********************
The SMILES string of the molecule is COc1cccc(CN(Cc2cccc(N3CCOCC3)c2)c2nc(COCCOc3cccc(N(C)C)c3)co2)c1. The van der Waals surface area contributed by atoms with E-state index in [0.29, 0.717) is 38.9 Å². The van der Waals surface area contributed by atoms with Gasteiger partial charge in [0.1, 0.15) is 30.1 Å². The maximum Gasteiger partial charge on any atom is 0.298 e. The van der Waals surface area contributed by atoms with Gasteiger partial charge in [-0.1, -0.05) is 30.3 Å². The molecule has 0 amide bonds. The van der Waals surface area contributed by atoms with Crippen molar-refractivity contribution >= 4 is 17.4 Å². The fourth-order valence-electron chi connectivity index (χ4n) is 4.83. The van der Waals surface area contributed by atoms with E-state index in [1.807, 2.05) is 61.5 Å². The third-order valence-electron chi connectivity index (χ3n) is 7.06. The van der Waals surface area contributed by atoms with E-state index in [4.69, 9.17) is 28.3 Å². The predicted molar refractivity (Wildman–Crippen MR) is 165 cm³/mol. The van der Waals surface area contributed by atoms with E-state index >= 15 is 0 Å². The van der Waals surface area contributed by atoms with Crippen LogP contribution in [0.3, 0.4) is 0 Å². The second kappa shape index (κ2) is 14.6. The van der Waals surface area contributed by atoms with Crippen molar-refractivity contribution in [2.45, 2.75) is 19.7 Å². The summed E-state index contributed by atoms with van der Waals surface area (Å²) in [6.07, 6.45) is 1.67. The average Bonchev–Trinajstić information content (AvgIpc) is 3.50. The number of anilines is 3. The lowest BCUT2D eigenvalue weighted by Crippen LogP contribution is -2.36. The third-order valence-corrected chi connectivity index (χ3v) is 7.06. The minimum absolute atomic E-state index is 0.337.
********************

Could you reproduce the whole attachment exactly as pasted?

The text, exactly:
The SMILES string of the molecule is COc1cccc(CN(Cc2cccc(N3CCOCC3)c2)c2nc(COCCOc3cccc(N(C)C)c3)co2)c1. The van der Waals surface area contributed by atoms with E-state index in [0.29, 0.717) is 38.9 Å². The van der Waals surface area contributed by atoms with Gasteiger partial charge in [0.1, 0.15) is 30.1 Å². The maximum Gasteiger partial charge on any atom is 0.298 e. The van der Waals surface area contributed by atoms with Gasteiger partial charge in [-0.1, -0.05) is 30.3 Å². The molecule has 0 amide bonds. The van der Waals surface area contributed by atoms with Crippen molar-refractivity contribution >= 4 is 17.4 Å². The fourth-order valence-electron chi connectivity index (χ4n) is 4.83. The van der Waals surface area contributed by atoms with E-state index in [1.807, 2.05) is 61.5 Å². The third-order valence-electron chi connectivity index (χ3n) is 7.06. The van der Waals surface area contributed by atoms with E-state index in [4.69, 9.17) is 28.3 Å². The predicted molar refractivity (Wildman–Crippen MR) is 165 cm³/mol. The van der Waals surface area contributed by atoms with E-state index >= 15 is 0 Å². The van der Waals surface area contributed by atoms with Crippen LogP contribution in [0.3, 0.4) is 0 Å². The second kappa shape index (κ2) is 14.6. The van der Waals surface area contributed by atoms with Crippen molar-refractivity contribution in [2.45, 2.75) is 19.7 Å². The summed E-state index contributed by atoms with van der Waals surface area (Å²) in [6.07, 6.45) is 1.67. The average Bonchev–Trinajstić information content (AvgIpc) is 3.50. The number of anilines is 3. The lowest BCUT2D eigenvalue weighted by Crippen LogP contribution is -2.36. The third-order valence-corrected chi connectivity index (χ3v) is 7.06. The minimum absolute atomic E-state index is 0.337.